Food price inflation: Global and national problem
THE Asian Development Bank has come up with an analysis that from June 2010 to February 2011, global food prices increased by 40.4%. In January 2011, the benchmark index for food prices of the Food and Agriculture Organization (FAO) of the United Nations exceeded the steepest price level on record in 2008. The index went up by 28.4% during the month compared to the level a year ago. Food prices continued to climb in February, recording a year-on-year increase of 34.2%.
According to FAO, both the demand side and the supply side factors are responsible for the rising trend of global food prices. Demand-side factors include a growing world population, strong income growth in emerging economies, and changing diets away from staple foods towards increased consumption of meats and processed foods that require much larger proportions of food as feedstock and inputs.
On the other side, the supply-side factors include competing use of food grains, especially corn and rapeseed oil, to produce bio-fuel, urbanisation and diversion of agricultural land for commercial purposes, increasing scarcity of fresh water for irrigation, low crop yields, rising input costs, and neglect of investment in agricultural technology, infrastructure, processing facilities, and agriculture research and development (ADB, 2011).
Apart from these, the ADB also argues that protectionist policies such as quotas on exports, export bans, export taxes, and national self-sufficiency programmes added pressure to already rising food prices. Export restrictions by the top wheat producers -- the Russian Federation and Ukraine -- as well as major producers Uzbekistan and Kazakhstan, prompted importers in the Middle East and North Africa to hoard stocks. These actions, together with market responses to the fear that the key importing countries would impose more pressure from the demand side, further squeezed global supplies.
Governments take some steps for controlling the hike in food price, often sacrificing the fiscal balance. The government of Bangladesh has adopted almost all the policies a government can adopt to control the food prices. But between June 2010 and February 2011, global rice prices increased by 16.8%, while in Bangladesh the retail food prices increased by 21.4% -- third highest in Asia, with Viet Nam and Indonesia being first and second respectively in the food price inflation ranking. It is noteworthy that retail rice price increased by only 5.1% in India and 13.1% in Pakistan.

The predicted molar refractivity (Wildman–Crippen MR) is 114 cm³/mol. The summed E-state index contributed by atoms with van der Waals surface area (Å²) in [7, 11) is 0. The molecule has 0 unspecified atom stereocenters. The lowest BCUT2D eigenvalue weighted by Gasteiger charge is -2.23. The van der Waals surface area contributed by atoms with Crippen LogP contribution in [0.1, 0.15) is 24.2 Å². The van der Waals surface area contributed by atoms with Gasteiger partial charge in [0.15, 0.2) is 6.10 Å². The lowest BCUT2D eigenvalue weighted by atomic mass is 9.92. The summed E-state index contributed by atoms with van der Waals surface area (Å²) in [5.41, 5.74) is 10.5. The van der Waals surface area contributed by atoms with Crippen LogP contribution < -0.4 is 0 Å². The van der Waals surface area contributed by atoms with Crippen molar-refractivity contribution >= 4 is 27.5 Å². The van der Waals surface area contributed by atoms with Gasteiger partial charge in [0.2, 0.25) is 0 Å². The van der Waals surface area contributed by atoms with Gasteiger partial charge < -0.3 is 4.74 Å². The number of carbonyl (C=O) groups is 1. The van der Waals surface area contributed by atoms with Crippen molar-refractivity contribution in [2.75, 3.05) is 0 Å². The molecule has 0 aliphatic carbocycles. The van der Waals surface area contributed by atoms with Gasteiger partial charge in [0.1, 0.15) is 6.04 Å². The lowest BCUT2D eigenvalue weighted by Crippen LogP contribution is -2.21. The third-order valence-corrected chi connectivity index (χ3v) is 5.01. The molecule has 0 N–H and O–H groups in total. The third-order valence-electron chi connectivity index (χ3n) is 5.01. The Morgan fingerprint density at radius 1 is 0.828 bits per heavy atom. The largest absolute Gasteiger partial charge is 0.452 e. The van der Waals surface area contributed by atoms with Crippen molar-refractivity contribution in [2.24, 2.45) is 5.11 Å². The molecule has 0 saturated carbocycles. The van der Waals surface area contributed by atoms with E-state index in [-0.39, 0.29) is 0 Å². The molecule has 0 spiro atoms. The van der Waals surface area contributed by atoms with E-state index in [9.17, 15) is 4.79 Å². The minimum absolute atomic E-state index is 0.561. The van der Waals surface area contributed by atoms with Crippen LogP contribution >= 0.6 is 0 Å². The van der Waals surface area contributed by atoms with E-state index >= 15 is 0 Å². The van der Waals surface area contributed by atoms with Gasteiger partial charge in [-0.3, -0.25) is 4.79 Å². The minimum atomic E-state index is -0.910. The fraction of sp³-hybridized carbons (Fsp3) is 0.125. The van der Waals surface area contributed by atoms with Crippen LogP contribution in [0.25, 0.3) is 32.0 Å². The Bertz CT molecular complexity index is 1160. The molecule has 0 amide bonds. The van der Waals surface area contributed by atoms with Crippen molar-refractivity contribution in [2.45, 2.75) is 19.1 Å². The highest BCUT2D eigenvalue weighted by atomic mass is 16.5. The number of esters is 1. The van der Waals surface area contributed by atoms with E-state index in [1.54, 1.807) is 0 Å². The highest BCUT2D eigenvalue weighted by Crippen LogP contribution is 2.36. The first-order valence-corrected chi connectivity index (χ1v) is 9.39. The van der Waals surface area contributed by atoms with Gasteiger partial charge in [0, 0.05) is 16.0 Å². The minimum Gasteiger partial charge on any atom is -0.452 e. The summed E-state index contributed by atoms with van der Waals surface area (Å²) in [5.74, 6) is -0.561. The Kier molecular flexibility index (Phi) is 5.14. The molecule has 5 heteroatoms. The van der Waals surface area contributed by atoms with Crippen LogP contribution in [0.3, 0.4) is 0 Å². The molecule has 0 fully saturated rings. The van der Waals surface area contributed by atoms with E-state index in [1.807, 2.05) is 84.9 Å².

More importantly, Bangladesh experienced the second highest inflation rate for wheat price, which was 50% in the last fiscal year, when the inflation of wheat price was 14.8% in India and 10% in Pakistan.
Increasing food production worldwide has become the first priority now for meeting the challenge of growing demand of food this year. FAO estimates that global cereal production would have to rise by 2%, particularly for corn and wheat, to match the utilisation requirements for 2011/2012 and avert further stock draw-downs on existing inventories.
A study from The Oxford Economics Global Model shows that increases in global food prices would lead to higher inflation and slower economic expansion in developing Asia. But it is interesting that for some countries like Thailand, China and Republic of Korea, this rise in food price will accelerate the GDP growth as they are food exporting countries. But for all other countries, it will have a very negative impact on GDP growth.